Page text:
CAM use is also widespread in patients with breast cancer. In a study involving European countries, the rate of CAM use in patients with breast cancer was reported to be 25.9% of the general population had used CAM during the past 12 months. Typically, only one CAM treatment had been used, and it was used more often as complementary rather than alternative treatment. The use of CAM varied greatly by country, from 10% in Hungary to almost 40% in Germany.[7]

In studies conducted on the frequency of CAM use in patients with breast cancer in Turkey, the rate is reported to range between 30% and 87%.[8],[9],[10],[11]

With the diagnosis of cancer and onset of its treatment, patients experience problems such as physical discomfort, economic and social losses, loss of personal control, and the inability to perform self-care activities. Physical and psychosocial disorders directly affect a patient's perceptions of the disease, emotional and behavioral responses, coping style, quality of life, compliance to the treatment, and future expectations.[12] Nevertheless, the impact of all unfavorable physical, psychological, and social changes related to cancer can vary among individuals.

In clinical practices, primarily, physical assessments of patients are performed and their treatment is planned. Keeping social, emotional, spiritual, economic, and cultural needs in the background or ignoring them makes it even more difficult to solve the problems that patients experience. Unlike in the past, breast cancer is not necessarily a death sentence. With such advances, the focus today should perhaps be on healing the patient holistically, taking into consideration their psychological, social, and spiritual well-being, and sometimes even treating the family too. Many hospitals are striving toward this goal by instituting a better holistic needs' assessment and holistic care programs.[13] In its guidelines prepared to improve the outcomes of cancer treatment, the National Cancer Survivorship Initiative emphasized the necessity and importance of the holistic needs assessment.[14]

Recently, the concepts of hope and hopelessness are frequently discussed. These two concepts play an important role in patients' compliance with the disease and treatment who have been diagnosed with cancer. Hope is regarded as a dynamic power that strengthens one's adaptation to the future, encourages him/her to be interested in the future and his life, and a positive outlook on life experienced by us all at times, though it is not a permanent state of mind-like optimism or its opposite, pessimism.[15],[16] Hopelessness is defined as an emotional state in which individuals have no options to solve problems or to achieve their wishes, or they cannot activate the energy they have to fulfill their goals.[17] Upon the diagnosis of cancer, future appears uncertain to patients. This ambiguity may be cause patients to experience intense feelings of despair and hopelessness. Nevertheless, patients may also experience despair because of other reasons independent of breast cancer. Therefore, other causalities must be taken into consideration while managing the patient.[18],[19],[20] While there are a limited number of studies in the literature investigating the relationship between CAM use and hopelessness, there are no studies investigating this relationship in patients with breast cancer.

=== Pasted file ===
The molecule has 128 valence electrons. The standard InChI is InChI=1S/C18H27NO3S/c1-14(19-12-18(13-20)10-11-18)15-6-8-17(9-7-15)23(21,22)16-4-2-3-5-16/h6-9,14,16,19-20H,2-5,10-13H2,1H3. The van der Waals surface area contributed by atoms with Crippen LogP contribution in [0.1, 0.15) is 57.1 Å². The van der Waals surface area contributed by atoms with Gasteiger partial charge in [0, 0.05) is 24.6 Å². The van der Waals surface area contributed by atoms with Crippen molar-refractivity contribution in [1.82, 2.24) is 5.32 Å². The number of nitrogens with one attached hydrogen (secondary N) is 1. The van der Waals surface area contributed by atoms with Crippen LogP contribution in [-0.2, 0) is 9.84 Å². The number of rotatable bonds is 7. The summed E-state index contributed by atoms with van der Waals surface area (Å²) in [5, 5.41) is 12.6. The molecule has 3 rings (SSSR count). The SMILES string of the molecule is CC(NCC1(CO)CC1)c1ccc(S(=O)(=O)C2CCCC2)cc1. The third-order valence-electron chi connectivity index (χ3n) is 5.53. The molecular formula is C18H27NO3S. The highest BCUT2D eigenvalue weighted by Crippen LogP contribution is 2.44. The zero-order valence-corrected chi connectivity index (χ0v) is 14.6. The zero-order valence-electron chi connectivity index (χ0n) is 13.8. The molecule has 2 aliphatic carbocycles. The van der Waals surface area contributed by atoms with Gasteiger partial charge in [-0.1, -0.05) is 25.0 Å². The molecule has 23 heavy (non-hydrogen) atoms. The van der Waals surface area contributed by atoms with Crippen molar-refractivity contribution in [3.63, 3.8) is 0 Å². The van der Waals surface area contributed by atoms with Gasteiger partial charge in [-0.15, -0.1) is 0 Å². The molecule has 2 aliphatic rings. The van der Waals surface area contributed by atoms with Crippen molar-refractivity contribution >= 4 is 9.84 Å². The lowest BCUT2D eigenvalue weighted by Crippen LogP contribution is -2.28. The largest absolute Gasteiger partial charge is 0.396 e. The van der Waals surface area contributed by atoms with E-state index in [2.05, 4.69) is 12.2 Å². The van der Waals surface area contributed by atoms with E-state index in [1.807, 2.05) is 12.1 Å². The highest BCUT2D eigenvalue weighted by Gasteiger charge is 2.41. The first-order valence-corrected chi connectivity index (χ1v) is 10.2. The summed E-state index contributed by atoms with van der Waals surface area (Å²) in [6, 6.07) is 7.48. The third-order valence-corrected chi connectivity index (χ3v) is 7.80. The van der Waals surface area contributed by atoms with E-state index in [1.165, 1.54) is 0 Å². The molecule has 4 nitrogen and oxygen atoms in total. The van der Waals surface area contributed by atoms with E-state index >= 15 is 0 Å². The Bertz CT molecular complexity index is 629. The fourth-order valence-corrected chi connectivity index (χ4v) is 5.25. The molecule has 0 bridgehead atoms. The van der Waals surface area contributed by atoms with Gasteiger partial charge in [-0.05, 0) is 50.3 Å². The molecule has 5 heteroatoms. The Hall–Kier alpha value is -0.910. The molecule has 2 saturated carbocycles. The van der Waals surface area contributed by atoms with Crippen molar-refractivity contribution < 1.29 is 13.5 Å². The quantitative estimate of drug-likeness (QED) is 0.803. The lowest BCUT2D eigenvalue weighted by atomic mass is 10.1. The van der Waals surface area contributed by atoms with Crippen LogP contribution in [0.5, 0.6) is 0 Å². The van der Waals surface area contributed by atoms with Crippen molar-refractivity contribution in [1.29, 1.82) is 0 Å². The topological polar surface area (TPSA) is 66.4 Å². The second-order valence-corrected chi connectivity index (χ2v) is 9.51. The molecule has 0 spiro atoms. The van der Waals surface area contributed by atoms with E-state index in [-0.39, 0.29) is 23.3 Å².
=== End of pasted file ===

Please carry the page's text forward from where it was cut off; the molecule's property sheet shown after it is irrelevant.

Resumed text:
> Materials and Methods Top


In the present study, it was aimed to determine the relationship between hopelessness levels of breast cancer patients and CAM methods they use.

Sampling methodology

The population of this cross-sectional and descriptive study consisted of all women diagnosed with breast cancer who presented to the Mammography Unit of the Medical Faculty Radiology Department of Ege University (n = 1.025). The smallest sample size to be included in the study was calculated as 279 people using the StatCalc (Epi Info 7.2.2.2 - Free Tool For Public Health Practices) at a confidence interval of 95%, with 50% unknown prevalence and 5% error rate. No sampling method was implemented in this present study, all the patients in the population were intended to be included in the sample, and thus all the women who volunteered to participate in the study between September 2013 and December 2015 (n = 336) were included in the study using the improbable sampling method. Some of the women did not agree to participate in the study due to the biological and psychological burden of cancer on them and some other women did not complete the questionnaires during the implementation; therefore, data loss occurred. Of the women, those who were not diagnosed with breast cancer and/or did not agree to participate in the study were excluded from the study.

Data collection tools

The data were collected using two different forms; “The sociodemographic information form” and “The Beck Hopelessness Scale” (BHS). The forms were administered using the face-to-face interview method.

The sociodemographic information form

In the study, the “sociodemographic information form” which contained 36 items was developed in line with the literature. In the questionnaire, 15 items questioned the participants' sociodemographic characteristics, whereas 21 items questioned risk factors for breast cancer, the participants' knowledge levels regarding the prevention, and treatment methods and their CAM use during the treatment process. Before applying research form, the validity and pilot application of the sociodemographic information form was performed on 12 women.